Secondly, I believe those who have higher self-control are better at refraining from getting emotionally attached to their short-term encounters. This means they are not afraid of getting attached and hence are acing the casual sex game.
The research found that women are more selective than men when it comes to dating – whether for the long term or short term. “Our findings demonstrate that self-control does not ‘blindly’ stimulate people to respond in a certain way to potential partners,” the researchers explained. “Instead, it enables them to be either selective or unselective depending on their personal mating goal. It is important to note that in both cases, goal achievement requires self-control — either because attraction needs to be suppressed, or because attraction needs to be acted upon.”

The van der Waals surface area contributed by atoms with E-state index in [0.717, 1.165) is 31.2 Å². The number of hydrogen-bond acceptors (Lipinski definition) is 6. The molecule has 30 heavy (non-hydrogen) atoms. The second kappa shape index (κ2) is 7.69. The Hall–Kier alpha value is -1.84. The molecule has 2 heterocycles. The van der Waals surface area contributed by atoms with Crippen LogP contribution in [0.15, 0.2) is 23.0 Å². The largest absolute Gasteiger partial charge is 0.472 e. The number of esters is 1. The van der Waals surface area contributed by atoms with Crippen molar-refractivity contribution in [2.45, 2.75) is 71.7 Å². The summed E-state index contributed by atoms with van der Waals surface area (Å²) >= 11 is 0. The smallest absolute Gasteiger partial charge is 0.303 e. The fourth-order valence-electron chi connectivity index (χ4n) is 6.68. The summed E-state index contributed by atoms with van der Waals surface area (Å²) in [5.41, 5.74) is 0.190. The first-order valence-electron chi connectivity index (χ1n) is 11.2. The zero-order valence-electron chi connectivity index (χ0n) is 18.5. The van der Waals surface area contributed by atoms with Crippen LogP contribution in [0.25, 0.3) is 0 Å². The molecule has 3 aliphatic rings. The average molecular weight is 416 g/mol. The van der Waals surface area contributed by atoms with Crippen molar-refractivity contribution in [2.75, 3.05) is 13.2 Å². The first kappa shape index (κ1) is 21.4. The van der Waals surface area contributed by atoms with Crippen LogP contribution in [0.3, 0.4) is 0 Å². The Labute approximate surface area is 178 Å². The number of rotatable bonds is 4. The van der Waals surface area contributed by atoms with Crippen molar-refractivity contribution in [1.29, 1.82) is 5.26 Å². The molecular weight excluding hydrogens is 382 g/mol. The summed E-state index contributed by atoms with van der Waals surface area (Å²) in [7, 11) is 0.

“Additionally, our results showed that [sociosexual orientation] was negatively associated with sexual selectivity, but positively with long-term romantic selectivity — i.e. resulting in diverging tendencies that appear to have canceled each other out,” the researchers explained. “It thus seems that not all unrestricted individuals follow up on the strategy of being rather unselective to increase their mating chances — only those with high levels of self-control do so, and only to pursue short-term sexual relationships,” the added.
The study, “The role of self-control and sociosexual orientation in partner selection: A speed-dating study“, was authored by Tila M. Pronk, Johan C. Karremans, Andrew Demetriou, Leander van der Meij, and Jaap J. A. Denissen.